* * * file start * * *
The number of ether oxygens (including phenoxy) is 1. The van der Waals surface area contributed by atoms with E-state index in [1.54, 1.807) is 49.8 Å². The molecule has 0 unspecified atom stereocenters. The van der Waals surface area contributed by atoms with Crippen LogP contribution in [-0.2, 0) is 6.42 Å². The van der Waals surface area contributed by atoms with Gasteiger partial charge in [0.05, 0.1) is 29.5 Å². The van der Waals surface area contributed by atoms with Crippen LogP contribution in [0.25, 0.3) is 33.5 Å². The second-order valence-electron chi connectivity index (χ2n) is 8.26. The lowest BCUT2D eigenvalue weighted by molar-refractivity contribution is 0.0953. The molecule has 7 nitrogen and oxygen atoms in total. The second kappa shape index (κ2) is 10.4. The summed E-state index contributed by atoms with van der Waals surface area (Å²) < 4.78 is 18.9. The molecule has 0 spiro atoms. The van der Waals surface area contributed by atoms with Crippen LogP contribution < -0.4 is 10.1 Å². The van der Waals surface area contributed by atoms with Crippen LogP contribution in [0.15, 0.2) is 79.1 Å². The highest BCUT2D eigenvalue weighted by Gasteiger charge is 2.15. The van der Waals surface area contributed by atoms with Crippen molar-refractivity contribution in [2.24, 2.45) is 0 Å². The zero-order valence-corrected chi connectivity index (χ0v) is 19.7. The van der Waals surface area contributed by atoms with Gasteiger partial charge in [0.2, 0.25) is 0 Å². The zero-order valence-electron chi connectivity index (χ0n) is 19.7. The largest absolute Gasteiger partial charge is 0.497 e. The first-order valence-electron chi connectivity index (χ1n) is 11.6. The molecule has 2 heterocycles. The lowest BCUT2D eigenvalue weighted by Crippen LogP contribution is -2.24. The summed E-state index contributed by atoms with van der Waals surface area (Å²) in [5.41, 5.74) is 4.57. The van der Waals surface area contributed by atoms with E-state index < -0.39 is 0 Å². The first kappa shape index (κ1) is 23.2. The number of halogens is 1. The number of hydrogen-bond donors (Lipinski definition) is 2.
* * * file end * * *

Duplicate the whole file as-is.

The number of ether oxygens (including phenoxy) is 1. The van der Waals surface area contributed by atoms with E-state index in [1.54, 1.807) is 49.8 Å². The molecule has 0 unspecified atom stereocenters. The van der Waals surface area contributed by atoms with Crippen LogP contribution in [-0.2, 0) is 6.42 Å². The van der Waals surface area contributed by atoms with Gasteiger partial charge in [0.05, 0.1) is 29.5 Å². The van der Waals surface area contributed by atoms with Crippen LogP contribution in [0.25, 0.3) is 33.5 Å². The second-order valence-electron chi connectivity index (χ2n) is 8.26. The lowest BCUT2D eigenvalue weighted by molar-refractivity contribution is 0.0953. The molecule has 7 nitrogen and oxygen atoms in total. The second kappa shape index (κ2) is 10.4. The summed E-state index contributed by atoms with van der Waals surface area (Å²) < 4.78 is 18.9. The molecule has 0 spiro atoms. The van der Waals surface area contributed by atoms with Crippen LogP contribution < -0.4 is 10.1 Å². The van der Waals surface area contributed by atoms with Crippen LogP contribution in [0.15, 0.2) is 79.1 Å². The highest BCUT2D eigenvalue weighted by Gasteiger charge is 2.15. The van der Waals surface area contributed by atoms with Crippen molar-refractivity contribution in [2.24, 2.45) is 0 Å². The zero-order valence-corrected chi connectivity index (χ0v) is 19.7. The van der Waals surface area contributed by atoms with Gasteiger partial charge in [0.2, 0.25) is 0 Å². The zero-order valence-electron chi connectivity index (χ0n) is 19.7. The largest absolute Gasteiger partial charge is 0.497 e. The first-order valence-electron chi connectivity index (χ1n) is 11.6. The molecule has 2 heterocycles. The lowest BCUT2D eigenvalue weighted by Crippen LogP contribution is -2.24. The summed E-state index contributed by atoms with van der Waals surface area (Å²) in [5.41, 5.74) is 4.57. The van der Waals surface area contributed by atoms with E-state index < -0.39 is 0 Å². The first kappa shape index (κ1) is 23.2. The number of halogens is 1. The number of hydrogen-bond donors (Lipinski definition) is 2.